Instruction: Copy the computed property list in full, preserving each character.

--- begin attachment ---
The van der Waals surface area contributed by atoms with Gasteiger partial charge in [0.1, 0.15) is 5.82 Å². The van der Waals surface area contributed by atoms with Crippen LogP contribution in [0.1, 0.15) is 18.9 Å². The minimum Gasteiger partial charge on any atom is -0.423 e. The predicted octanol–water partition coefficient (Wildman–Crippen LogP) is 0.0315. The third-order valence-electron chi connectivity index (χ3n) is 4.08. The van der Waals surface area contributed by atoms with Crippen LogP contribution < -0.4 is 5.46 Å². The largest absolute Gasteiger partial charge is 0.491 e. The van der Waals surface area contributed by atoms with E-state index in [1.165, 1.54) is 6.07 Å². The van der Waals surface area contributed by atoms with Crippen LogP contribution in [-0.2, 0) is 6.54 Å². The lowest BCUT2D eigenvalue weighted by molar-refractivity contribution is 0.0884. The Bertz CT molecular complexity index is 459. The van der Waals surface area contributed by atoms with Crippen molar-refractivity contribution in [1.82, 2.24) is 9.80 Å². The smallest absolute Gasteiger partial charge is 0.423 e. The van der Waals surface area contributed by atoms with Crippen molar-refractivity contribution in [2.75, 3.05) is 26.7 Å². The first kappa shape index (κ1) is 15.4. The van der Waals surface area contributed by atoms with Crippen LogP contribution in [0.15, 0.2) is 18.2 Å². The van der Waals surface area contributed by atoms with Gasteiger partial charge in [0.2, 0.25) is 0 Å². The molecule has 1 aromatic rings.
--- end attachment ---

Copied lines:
The van der Waals surface area contributed by atoms with Gasteiger partial charge in [0.1, 0.15) is 5.82 Å². The van der Waals surface area contributed by atoms with Crippen LogP contribution in [0.1, 0.15) is 18.9 Å². The minimum Gasteiger partial charge on any atom is -0.423 e. The predicted octanol–water partition coefficient (Wildman–Crippen LogP) is 0.0315. The third-order valence-electron chi connectivity index (χ3n) is 4.08. The van der Waals surface area contributed by atoms with Crippen LogP contribution < -0.4 is 5.46 Å². The largest absolute Gasteiger partial charge is 0.491 e. The van der Waals surface area contributed by atoms with E-state index in [1.165, 1.54) is 6.07 Å². The van der Waals surface area contributed by atoms with Crippen LogP contribution in [-0.2, 0) is 6.54 Å². The lowest BCUT2D eigenvalue weighted by molar-refractivity contribution is 0.0884. The Bertz CT molecular complexity index is 459. The van der Waals surface area contributed by atoms with Crippen molar-refractivity contribution in [1.82, 2.24) is 9.80 Å². The smallest absolute Gasteiger partial charge is 0.423 e. The van der Waals surface area contributed by atoms with Crippen molar-refractivity contribution in [2.75, 3.05) is 26.7 Å². The first kappa shape index (κ1) is 15.4. The van der Waals surface area contributed by atoms with Crippen LogP contribution in [0.15, 0.2) is 18.2 Å². The van der Waals surface area contributed by atoms with Gasteiger partial charge in [0.2, 0.25) is 0 Å². The molecule has 1 aromatic rings.